What is data integration?
Data integration is a generic buzzword often confused with a number of terms including application integration development, ELT/ETL development, batch/streaming data processing, etc. While all of these key data phrases are important in an end-to-end data service, data integration is an overarching term used to describe the capture of data from disparate sources.
More specifically, data integration is the process of combining/consolidating batch or streaming data from various source systems into one data warehouse or sink. The centralized location the data is ingested into is commonly a flexible data warehouse or a server cluster designed to meet the requirements of some service level agreement. Once the data is in the centralized sink, business units can activate against it using a variety of methods.
How does data integration work?
Nowadays, data integration processes often kick off with some serverless cloud orchestration technology or dedicated build server scheduled to make a call to a server cluster. The server cluster subsequently makes an API request to external systems to ingest data into a staging data lake using an asynchronous parallel-processed or synchronous paradigm/software to meet the SLA. Once the data is in the staging area, some sort of acyclic graph is constructed to launch procedures to clean, deduplicate, and unify the data from all the sources and ingest it into one cohesive data warehouse or centralized server. Once in the data warehouse, many views or data marts are updated with different levels of data aggregation designed to be used for analytical purposes or to activate against it.
Why is data integration important and how does it help businesses succeed?
So, why would an organization want to embark on a data ingestion journey? Well, having all disparate data inputted into a centralized location provides a holistic view of many organizations’ customers/clients and processes. Many of these disparate data sources include advertising platforms, CRM systems, clickstream analytics platforms, business operations data warehouses, supply chain management systems, streaming logging applications, etc. And this only scratches the surface. Having a process to capture, transform, and unify all of these data sources into one holistic view makes it easy for the business to analyze all data, uncovering real value, thus improving business functions, revealing business development/sales opportunities, and improving cross-team collaboration.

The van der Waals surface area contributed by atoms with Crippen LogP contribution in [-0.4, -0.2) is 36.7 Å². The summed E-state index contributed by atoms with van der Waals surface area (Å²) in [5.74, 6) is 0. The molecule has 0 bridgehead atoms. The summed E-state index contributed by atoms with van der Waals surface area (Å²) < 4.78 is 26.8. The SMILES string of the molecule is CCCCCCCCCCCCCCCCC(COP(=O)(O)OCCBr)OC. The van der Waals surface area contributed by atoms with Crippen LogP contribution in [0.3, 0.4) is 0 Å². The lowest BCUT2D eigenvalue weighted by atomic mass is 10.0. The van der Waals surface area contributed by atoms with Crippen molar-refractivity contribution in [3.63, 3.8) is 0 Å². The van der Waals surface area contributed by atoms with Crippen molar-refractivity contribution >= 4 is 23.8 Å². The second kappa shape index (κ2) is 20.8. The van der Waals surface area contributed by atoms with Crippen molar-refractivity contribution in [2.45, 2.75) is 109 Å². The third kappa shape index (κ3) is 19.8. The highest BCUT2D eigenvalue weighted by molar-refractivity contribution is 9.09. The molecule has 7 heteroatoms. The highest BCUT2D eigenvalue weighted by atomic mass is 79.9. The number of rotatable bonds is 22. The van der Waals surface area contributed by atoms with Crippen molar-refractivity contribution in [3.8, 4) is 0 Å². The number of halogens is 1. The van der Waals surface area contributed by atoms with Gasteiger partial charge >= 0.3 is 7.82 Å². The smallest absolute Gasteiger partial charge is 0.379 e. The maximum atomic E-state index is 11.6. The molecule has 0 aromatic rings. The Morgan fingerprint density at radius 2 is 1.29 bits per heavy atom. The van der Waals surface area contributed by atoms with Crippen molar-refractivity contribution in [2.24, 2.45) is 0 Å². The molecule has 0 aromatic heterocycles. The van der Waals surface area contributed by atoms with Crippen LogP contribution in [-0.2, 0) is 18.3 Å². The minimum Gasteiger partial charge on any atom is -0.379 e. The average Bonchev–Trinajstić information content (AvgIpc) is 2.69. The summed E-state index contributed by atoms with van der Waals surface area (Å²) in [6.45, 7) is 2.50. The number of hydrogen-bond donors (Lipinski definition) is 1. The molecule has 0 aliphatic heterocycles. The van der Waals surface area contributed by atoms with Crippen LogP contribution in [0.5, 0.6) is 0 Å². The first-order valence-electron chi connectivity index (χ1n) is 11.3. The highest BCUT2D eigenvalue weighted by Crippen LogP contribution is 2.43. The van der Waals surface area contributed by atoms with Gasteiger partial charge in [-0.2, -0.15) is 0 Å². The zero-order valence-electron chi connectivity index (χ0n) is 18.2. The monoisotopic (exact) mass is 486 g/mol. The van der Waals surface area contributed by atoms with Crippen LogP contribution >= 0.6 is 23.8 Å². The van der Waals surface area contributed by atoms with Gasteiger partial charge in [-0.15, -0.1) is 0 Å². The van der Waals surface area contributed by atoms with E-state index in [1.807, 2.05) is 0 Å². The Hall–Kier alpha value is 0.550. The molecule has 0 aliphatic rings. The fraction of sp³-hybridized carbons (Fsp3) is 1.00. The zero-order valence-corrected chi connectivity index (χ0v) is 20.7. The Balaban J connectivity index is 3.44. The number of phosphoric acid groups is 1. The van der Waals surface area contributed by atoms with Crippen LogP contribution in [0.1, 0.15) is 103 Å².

Data integration helps build confidence
Data integration improves data sharing across business units and also makes it easy for IT departments to create secure processes. IT departments would not have to deal with managing data in a variety of locations but rather approve data pipelines/applications. This also enables a data governance strategy to ensure different groups have the appropriate identity and access management levels, PII information is encrypted or masked and change management is established across the business globally. Large organizations with federated groups could truly see the benefits of a centralized data warehouse/server with unified data.
Data integration saves time and increases efficiency
Mature, generic data integration pipelines can accelerate analytics functions with automated I/O, transformation, and unification. Business units don’t have to rely solely on developing custom connectors and ingest data in a variety of formats across disparate systems. Having a defined data integration ingestion process, data lake, and centralized warehouse will speed up discovery, transformation, and analysis. In fact, employees can focus on analysis with this acceleration, ultimately leading to efficiencies and even new discoveries.
Data integration delivers more valuable data
Business units will also be able to verify the need for certain data by evaluating existing data points within the centralized location. A common problem in larger organizations is the duplication of data applications designed to ingest similar data points. This can lead to a lack of efficiency and clarity especially if a business unit is requesting similar data. More importantly, the inverse usually happens. Centralized data access allows for individuals to uncover relevant information and enrich their analytics. Departments can run descriptive and inferential statistical programs to uncover relationships in advertising efforts, supply chain functions, and other operations.
Data integration reduces errors and rework
Having data centralized into one location through an approved, solid data integration process can uncover anomalies and reduce errors. Employees using different techniques to ingest data into a multitude of sources opens up opportunities for error. This can be extremely detrimental to the business as data is a critical component to success.